PROTECTION of the environment must be foremost in our minds as we watch the gradual demise of smaller island states like Tuvalu and Kiribati. These Pacific island states have started to succumb to global warming and could disappear this century if sea levels creep slowly but surely higher each year.
In Papua New Guinea, sea water has started to seep through the ground on some of the lower, outlying islands, destroying forever areas of rich farm land and depriving islanders of food sources. Erosion of the shoreline is obvious on many of our islands.
The smaller the island, the more obvious are the ravages of the sea. On Vanuabalavu, villagers can show how the sea has crept closer to Saqani Settlement in the last 10 years. Coconut trees which once stood on dry land now have a home in the sea.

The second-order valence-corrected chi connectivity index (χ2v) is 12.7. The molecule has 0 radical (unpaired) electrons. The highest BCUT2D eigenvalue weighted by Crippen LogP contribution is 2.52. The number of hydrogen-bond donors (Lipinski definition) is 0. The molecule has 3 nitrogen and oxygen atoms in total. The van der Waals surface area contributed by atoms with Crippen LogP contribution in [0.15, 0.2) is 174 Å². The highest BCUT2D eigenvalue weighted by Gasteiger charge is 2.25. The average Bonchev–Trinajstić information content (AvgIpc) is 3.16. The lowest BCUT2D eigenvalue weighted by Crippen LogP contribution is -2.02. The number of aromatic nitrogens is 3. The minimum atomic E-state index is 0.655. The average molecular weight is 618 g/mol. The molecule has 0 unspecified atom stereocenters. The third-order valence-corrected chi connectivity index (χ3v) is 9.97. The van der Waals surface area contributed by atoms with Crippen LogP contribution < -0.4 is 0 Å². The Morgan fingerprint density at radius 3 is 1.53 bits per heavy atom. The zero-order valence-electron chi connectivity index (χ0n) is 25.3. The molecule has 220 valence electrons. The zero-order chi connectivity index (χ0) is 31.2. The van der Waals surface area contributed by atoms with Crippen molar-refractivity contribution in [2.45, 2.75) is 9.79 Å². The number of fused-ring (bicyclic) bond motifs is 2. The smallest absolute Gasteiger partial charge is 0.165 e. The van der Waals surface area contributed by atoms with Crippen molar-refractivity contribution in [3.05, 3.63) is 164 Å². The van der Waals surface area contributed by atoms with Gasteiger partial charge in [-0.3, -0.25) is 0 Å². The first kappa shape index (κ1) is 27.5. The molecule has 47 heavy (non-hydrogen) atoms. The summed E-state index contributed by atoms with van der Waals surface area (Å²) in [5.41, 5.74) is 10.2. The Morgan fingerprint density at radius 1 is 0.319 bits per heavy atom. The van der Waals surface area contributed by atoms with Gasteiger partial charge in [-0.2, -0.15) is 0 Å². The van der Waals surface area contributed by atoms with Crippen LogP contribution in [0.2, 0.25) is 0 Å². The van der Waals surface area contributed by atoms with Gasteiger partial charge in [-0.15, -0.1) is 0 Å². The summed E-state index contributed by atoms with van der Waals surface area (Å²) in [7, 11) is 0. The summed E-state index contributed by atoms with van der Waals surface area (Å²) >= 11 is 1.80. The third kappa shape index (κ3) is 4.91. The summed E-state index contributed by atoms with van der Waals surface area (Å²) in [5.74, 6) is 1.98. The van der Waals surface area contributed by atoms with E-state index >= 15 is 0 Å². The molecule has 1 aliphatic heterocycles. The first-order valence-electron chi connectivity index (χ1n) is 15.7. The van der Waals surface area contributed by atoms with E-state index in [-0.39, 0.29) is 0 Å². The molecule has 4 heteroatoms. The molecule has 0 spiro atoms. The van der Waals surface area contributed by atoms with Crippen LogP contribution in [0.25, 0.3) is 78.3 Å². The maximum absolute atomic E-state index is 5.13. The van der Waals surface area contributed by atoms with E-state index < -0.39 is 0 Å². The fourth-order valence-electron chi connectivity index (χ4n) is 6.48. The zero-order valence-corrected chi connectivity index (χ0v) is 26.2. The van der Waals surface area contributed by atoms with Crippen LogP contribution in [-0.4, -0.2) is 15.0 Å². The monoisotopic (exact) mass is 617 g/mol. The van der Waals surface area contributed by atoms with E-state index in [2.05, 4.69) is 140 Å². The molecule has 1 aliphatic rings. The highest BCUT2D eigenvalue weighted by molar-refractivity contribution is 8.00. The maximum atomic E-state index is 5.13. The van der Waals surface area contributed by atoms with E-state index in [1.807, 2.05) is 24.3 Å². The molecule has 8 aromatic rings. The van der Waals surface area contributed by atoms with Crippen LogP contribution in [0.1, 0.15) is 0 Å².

At Togoru, Navua, the McGoon family graves were part of the vast expanse of an estate which ranged over acres of grassland. But the sea has shown no respect for the dead, encroaching upon the estate until those who once rested in the cemetery must now lie in the waves. Scientists claim that the steady advance of the sea is due in no small part to melting ice in the polar regions.
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